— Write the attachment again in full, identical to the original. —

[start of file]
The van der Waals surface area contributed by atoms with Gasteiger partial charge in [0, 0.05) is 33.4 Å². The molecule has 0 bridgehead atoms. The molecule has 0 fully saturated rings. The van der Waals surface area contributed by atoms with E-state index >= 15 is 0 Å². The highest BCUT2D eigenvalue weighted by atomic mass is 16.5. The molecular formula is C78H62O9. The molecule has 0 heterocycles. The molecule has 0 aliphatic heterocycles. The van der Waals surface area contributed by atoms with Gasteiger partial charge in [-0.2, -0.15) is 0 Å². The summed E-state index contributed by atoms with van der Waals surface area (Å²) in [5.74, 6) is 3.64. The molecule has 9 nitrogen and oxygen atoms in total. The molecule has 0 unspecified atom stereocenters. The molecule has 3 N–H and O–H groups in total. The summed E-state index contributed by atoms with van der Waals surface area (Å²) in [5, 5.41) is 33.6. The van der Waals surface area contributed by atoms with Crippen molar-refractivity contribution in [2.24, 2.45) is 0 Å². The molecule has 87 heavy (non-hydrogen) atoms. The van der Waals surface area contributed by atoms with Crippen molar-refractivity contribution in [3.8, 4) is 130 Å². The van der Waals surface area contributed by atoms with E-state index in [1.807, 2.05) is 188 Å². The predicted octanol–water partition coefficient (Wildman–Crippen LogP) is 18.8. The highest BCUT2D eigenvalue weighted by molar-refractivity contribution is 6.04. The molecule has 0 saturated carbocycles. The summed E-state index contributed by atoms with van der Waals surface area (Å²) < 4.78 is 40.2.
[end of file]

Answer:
The van der Waals surface area contributed by atoms with Gasteiger partial charge in [0, 0.05) is 33.4 Å². The molecule has 0 bridgehead atoms. The molecule has 0 fully saturated rings. The van der Waals surface area contributed by atoms with E-state index >= 15 is 0 Å². The highest BCUT2D eigenvalue weighted by atomic mass is 16.5. The molecular formula is C78H62O9. The molecule has 0 heterocycles. The molecule has 0 aliphatic heterocycles. The van der Waals surface area contributed by atoms with Gasteiger partial charge in [-0.2, -0.15) is 0 Å². The summed E-state index contributed by atoms with van der Waals surface area (Å²) in [5.74, 6) is 3.64. The molecule has 9 nitrogen and oxygen atoms in total. The molecule has 0 unspecified atom stereocenters. The molecule has 3 N–H and O–H groups in total. The summed E-state index contributed by atoms with van der Waals surface area (Å²) in [5, 5.41) is 33.6. The van der Waals surface area contributed by atoms with Crippen molar-refractivity contribution in [2.24, 2.45) is 0 Å². The molecule has 87 heavy (non-hydrogen) atoms. The van der Waals surface area contributed by atoms with Crippen molar-refractivity contribution in [3.8, 4) is 130 Å². The van der Waals surface area contributed by atoms with E-state index in [1.807, 2.05) is 188 Å². The predicted octanol–water partition coefficient (Wildman–Crippen LogP) is 18.8. The highest BCUT2D eigenvalue weighted by molar-refractivity contribution is 6.04. The molecule has 0 saturated carbocycles. The summed E-state index contributed by atoms with van der Waals surface area (Å²) < 4.78 is 40.2.